What’s going on with bond yields lately? Where is all the bond-buying passion coming from and doesn’t everyone know that the stock markets are hitting record highs? The Dow sees 17,000 just down the road and the S&P 500 climbed to and closed at 1,911.91 today. So if equities seem to be moving alongtreasuries and mortgage rates hit lows quite nicely, why the continued interest in Treasuries or mortgage-backed securities? It really should be that yields should rise, given the attitude on Wall Street, right?

You recall back in November of 2008, the Fed began a furious round of bond buying in both Treasuries and mortgage bonds to the tune of $100 billion per month.  Later, the QE program eventually morphed into an $85 billion per month bond binge. These aggressive purchases of both Treasuries and mortgage bonds drove up the prices of the securities helping to keep rates artificially low. So far the claim is that it is working.

Now take a quick trip back almost one year from today. Then Chair Bernanke mused about the eventual end of the QE program and interest rates didn’t take the news very well. Just in the mortgage realm, the 30 year fixed conforming rate jumped more than a full percentage point from May to June of 2013. That's the fastest month to month clip in 26 years. That wasn’t just a reaction but a major case of rate panic. Just the mention of an end to tapering caused stocks to fall and rates to rise. Yet the Fed ultimately announced a timeline when the QE program would end and began reducing the monthly purchases by $10B after each FOMC meeting. The monthly buy is now $45B. But where’s the panic? Not only that, if the reason rates were kept so low for so long was due primarily to the QE program, why have rates fallen to seven month lows at the same time QE slowly fades away?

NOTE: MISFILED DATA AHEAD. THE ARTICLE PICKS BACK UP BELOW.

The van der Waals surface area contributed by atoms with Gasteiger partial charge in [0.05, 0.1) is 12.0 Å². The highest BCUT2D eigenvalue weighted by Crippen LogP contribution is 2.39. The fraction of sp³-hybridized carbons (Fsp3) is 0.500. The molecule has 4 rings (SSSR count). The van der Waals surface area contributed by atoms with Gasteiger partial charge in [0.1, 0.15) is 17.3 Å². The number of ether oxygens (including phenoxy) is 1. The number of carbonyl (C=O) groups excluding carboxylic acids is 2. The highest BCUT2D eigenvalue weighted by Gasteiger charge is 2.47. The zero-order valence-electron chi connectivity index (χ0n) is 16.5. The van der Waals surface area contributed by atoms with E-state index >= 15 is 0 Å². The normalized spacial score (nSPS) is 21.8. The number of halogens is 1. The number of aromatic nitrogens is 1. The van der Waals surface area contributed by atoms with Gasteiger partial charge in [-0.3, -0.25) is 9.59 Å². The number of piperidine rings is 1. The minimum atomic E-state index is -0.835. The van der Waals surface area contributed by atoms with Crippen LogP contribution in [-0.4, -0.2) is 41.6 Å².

The answer might be that there really is nowhere else investors can go, at least in the conventional fashion. Worldwide, Central Banks are cutting rates once again and yields are hitting lows not seen for more than a year. Some are suggesting there simply are few places to invest in today’s market given current economic and geopolitical times.

Real estate investors are one class that benefits from lower rates. Lower rates mean acquiring properties is less costly and more buyers can qualify for financing. And for those who can’t qualify for financing, they must rent. And the more renters, the higher rents will be. The next event will be the May unemployment report to be released June 7. If the jobs numbers do come in stronger than expected, the QE tapering effect may very well portend higher rates. And once investors smell lower prices, don’t be surprised at a bit of panic Treasury selling.